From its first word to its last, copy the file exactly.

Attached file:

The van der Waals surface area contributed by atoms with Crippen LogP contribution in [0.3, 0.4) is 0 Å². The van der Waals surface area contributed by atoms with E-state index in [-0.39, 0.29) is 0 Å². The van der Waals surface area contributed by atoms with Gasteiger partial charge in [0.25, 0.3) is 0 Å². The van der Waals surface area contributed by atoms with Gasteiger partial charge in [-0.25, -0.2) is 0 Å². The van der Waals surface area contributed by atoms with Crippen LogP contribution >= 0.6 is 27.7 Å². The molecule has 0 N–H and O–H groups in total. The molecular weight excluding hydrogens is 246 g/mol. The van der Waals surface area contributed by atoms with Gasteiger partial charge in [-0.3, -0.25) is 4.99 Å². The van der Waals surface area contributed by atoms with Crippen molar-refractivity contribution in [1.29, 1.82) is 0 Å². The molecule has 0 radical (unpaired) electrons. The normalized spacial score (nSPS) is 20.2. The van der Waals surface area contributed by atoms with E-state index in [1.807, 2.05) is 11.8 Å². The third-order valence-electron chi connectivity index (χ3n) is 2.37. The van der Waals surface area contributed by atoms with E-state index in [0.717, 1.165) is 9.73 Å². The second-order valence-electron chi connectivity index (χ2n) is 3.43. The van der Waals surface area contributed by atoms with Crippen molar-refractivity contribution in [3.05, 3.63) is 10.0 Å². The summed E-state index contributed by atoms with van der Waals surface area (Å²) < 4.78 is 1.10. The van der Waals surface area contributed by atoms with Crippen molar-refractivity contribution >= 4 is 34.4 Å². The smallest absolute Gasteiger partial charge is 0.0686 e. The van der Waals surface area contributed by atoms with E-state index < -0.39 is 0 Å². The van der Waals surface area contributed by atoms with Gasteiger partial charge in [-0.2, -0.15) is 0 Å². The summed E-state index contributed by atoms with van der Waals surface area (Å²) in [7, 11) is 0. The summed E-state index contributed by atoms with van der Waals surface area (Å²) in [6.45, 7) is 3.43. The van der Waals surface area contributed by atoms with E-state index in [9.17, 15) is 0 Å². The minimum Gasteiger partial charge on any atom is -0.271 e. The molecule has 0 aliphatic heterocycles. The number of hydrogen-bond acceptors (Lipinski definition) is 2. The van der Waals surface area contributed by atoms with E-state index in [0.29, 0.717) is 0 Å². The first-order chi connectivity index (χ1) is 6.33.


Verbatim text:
The van der Waals surface area contributed by atoms with Crippen LogP contribution in [0.3, 0.4) is 0 Å². The van der Waals surface area contributed by atoms with E-state index in [-0.39, 0.29) is 0 Å². The van der Waals surface area contributed by atoms with Gasteiger partial charge in [0.25, 0.3) is 0 Å². The van der Waals surface area contributed by atoms with Gasteiger partial charge in [-0.25, -0.2) is 0 Å². The van der Waals surface area contributed by atoms with Crippen LogP contribution >= 0.6 is 27.7 Å². The molecule has 0 N–H and O–H groups in total. The molecular weight excluding hydrogens is 246 g/mol. The van der Waals surface area contributed by atoms with Gasteiger partial charge in [-0.3, -0.25) is 4.99 Å². The van der Waals surface area contributed by atoms with Crippen molar-refractivity contribution in [1.29, 1.82) is 0 Å². The molecule has 0 radical (unpaired) electrons. The normalized spacial score (nSPS) is 20.2. The van der Waals surface area contributed by atoms with E-state index in [1.807, 2.05) is 11.8 Å². The third-order valence-electron chi connectivity index (χ3n) is 2.37. The van der Waals surface area contributed by atoms with E-state index in [0.717, 1.165) is 9.73 Å². The second-order valence-electron chi connectivity index (χ2n) is 3.43. The van der Waals surface area contributed by atoms with Crippen molar-refractivity contribution in [3.05, 3.63) is 10.0 Å². The summed E-state index contributed by atoms with van der Waals surface area (Å²) < 4.78 is 1.10. The van der Waals surface area contributed by atoms with Crippen molar-refractivity contribution >= 4 is 34.4 Å². The smallest absolute Gasteiger partial charge is 0.0686 e. The van der Waals surface area contributed by atoms with E-state index < -0.39 is 0 Å². The van der Waals surface area contributed by atoms with Gasteiger partial charge in [-0.2, -0.15) is 0 Å². The summed E-state index contributed by atoms with van der Waals surface area (Å²) in [7, 11) is 0. The summed E-state index contributed by atoms with van der Waals surface area (Å²) in [6.45, 7) is 3.43. The van der Waals surface area contributed by atoms with E-state index in [9.17, 15) is 0 Å². The minimum Gasteiger partial charge on any atom is -0.271 e. The molecule has 0 aliphatic heterocycles. The number of hydrogen-bond acceptors (Lipinski definition) is 2. The van der Waals surface area contributed by atoms with E-state index in [0.29, 0.717) is 0 Å². The first-order chi connectivity index (χ1) is 6.33.